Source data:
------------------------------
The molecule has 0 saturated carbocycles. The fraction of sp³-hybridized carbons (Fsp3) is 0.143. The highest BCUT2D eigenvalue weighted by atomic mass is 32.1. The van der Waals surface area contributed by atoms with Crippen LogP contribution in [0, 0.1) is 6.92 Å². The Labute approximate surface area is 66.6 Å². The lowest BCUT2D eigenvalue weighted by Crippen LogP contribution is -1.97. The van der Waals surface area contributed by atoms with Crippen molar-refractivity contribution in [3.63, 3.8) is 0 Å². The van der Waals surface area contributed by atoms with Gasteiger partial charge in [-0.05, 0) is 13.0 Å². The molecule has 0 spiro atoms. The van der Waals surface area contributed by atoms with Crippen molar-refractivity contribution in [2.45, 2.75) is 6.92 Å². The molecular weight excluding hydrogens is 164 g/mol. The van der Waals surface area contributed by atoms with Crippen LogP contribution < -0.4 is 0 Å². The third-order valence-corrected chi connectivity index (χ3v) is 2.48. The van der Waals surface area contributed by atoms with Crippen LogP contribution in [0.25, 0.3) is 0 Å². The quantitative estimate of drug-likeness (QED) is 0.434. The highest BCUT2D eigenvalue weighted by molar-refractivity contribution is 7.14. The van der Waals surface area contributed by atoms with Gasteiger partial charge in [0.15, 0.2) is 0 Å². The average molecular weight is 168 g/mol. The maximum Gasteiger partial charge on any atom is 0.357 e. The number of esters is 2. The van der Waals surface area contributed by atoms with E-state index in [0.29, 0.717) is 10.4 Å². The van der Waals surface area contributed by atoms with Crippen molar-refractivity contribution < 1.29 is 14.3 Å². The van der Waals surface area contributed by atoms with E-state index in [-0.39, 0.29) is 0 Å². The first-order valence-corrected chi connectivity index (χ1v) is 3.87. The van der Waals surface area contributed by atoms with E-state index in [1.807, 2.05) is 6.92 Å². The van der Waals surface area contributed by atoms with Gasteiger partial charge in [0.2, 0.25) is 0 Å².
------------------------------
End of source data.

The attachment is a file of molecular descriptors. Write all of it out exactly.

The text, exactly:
The molecule has 0 saturated carbocycles. The fraction of sp³-hybridized carbons (Fsp3) is 0.143. The highest BCUT2D eigenvalue weighted by atomic mass is 32.1. The van der Waals surface area contributed by atoms with Crippen LogP contribution in [0, 0.1) is 6.92 Å². The Labute approximate surface area is 66.6 Å². The lowest BCUT2D eigenvalue weighted by Crippen LogP contribution is -1.97. The van der Waals surface area contributed by atoms with Crippen molar-refractivity contribution in [3.63, 3.8) is 0 Å². The van der Waals surface area contributed by atoms with Gasteiger partial charge in [-0.05, 0) is 13.0 Å². The molecule has 0 spiro atoms. The van der Waals surface area contributed by atoms with Crippen molar-refractivity contribution in [2.45, 2.75) is 6.92 Å². The molecular weight excluding hydrogens is 164 g/mol. The van der Waals surface area contributed by atoms with Crippen LogP contribution < -0.4 is 0 Å². The third-order valence-corrected chi connectivity index (χ3v) is 2.48. The van der Waals surface area contributed by atoms with Crippen LogP contribution in [0.25, 0.3) is 0 Å². The quantitative estimate of drug-likeness (QED) is 0.434. The highest BCUT2D eigenvalue weighted by molar-refractivity contribution is 7.14. The van der Waals surface area contributed by atoms with Gasteiger partial charge in [0.15, 0.2) is 0 Å². The average molecular weight is 168 g/mol. The maximum Gasteiger partial charge on any atom is 0.357 e. The number of esters is 2. The van der Waals surface area contributed by atoms with E-state index in [0.29, 0.717) is 10.4 Å². The van der Waals surface area contributed by atoms with Crippen molar-refractivity contribution < 1.29 is 14.3 Å². The van der Waals surface area contributed by atoms with E-state index in [-0.39, 0.29) is 0 Å². The first-order valence-corrected chi connectivity index (χ1v) is 3.87. The van der Waals surface area contributed by atoms with E-state index in [1.807, 2.05) is 6.92 Å². The van der Waals surface area contributed by atoms with Gasteiger partial charge in [0.2, 0.25) is 0 Å².